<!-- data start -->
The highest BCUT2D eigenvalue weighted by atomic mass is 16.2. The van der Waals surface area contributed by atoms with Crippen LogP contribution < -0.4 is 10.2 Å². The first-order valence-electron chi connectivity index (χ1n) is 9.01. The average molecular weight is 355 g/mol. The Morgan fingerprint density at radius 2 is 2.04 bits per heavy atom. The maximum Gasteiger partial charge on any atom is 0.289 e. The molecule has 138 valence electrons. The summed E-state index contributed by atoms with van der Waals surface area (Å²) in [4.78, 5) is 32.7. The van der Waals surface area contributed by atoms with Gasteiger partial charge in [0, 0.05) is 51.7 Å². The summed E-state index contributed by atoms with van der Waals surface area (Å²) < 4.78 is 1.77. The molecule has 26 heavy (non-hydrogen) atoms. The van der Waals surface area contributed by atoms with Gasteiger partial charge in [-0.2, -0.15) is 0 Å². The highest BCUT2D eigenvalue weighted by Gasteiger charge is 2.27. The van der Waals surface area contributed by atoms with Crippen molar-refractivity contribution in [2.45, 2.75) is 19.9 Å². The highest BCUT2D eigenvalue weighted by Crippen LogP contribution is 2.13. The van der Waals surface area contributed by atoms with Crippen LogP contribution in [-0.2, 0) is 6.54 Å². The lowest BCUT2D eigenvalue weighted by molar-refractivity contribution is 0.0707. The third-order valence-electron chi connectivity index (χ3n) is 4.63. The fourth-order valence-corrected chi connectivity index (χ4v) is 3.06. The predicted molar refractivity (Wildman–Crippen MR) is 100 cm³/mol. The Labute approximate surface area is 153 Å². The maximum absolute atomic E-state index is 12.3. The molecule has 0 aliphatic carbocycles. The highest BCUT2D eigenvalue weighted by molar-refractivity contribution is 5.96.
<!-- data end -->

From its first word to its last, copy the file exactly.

The highest BCUT2D eigenvalue weighted by atomic mass is 16.2. The van der Waals surface area contributed by atoms with Crippen LogP contribution < -0.4 is 10.2 Å². The first-order valence-electron chi connectivity index (χ1n) is 9.01. The average molecular weight is 355 g/mol. The Morgan fingerprint density at radius 2 is 2.04 bits per heavy atom. The maximum Gasteiger partial charge on any atom is 0.289 e. The molecule has 138 valence electrons. The summed E-state index contributed by atoms with van der Waals surface area (Å²) in [4.78, 5) is 32.7. The van der Waals surface area contributed by atoms with Gasteiger partial charge in [0, 0.05) is 51.7 Å². The summed E-state index contributed by atoms with van der Waals surface area (Å²) < 4.78 is 1.77. The molecule has 26 heavy (non-hydrogen) atoms. The van der Waals surface area contributed by atoms with Gasteiger partial charge in [-0.2, -0.15) is 0 Å². The highest BCUT2D eigenvalue weighted by Gasteiger charge is 2.27. The van der Waals surface area contributed by atoms with Crippen molar-refractivity contribution in [2.45, 2.75) is 19.9 Å². The highest BCUT2D eigenvalue weighted by Crippen LogP contribution is 2.13. The van der Waals surface area contributed by atoms with Crippen LogP contribution in [-0.2, 0) is 6.54 Å². The lowest BCUT2D eigenvalue weighted by molar-refractivity contribution is 0.0707. The third-order valence-electron chi connectivity index (χ3n) is 4.63. The fourth-order valence-corrected chi connectivity index (χ4v) is 3.06. The predicted molar refractivity (Wildman–Crippen MR) is 100 cm³/mol. The Labute approximate surface area is 153 Å². The maximum absolute atomic E-state index is 12.3. The molecule has 0 aliphatic carbocycles. The highest BCUT2D eigenvalue weighted by molar-refractivity contribution is 5.96.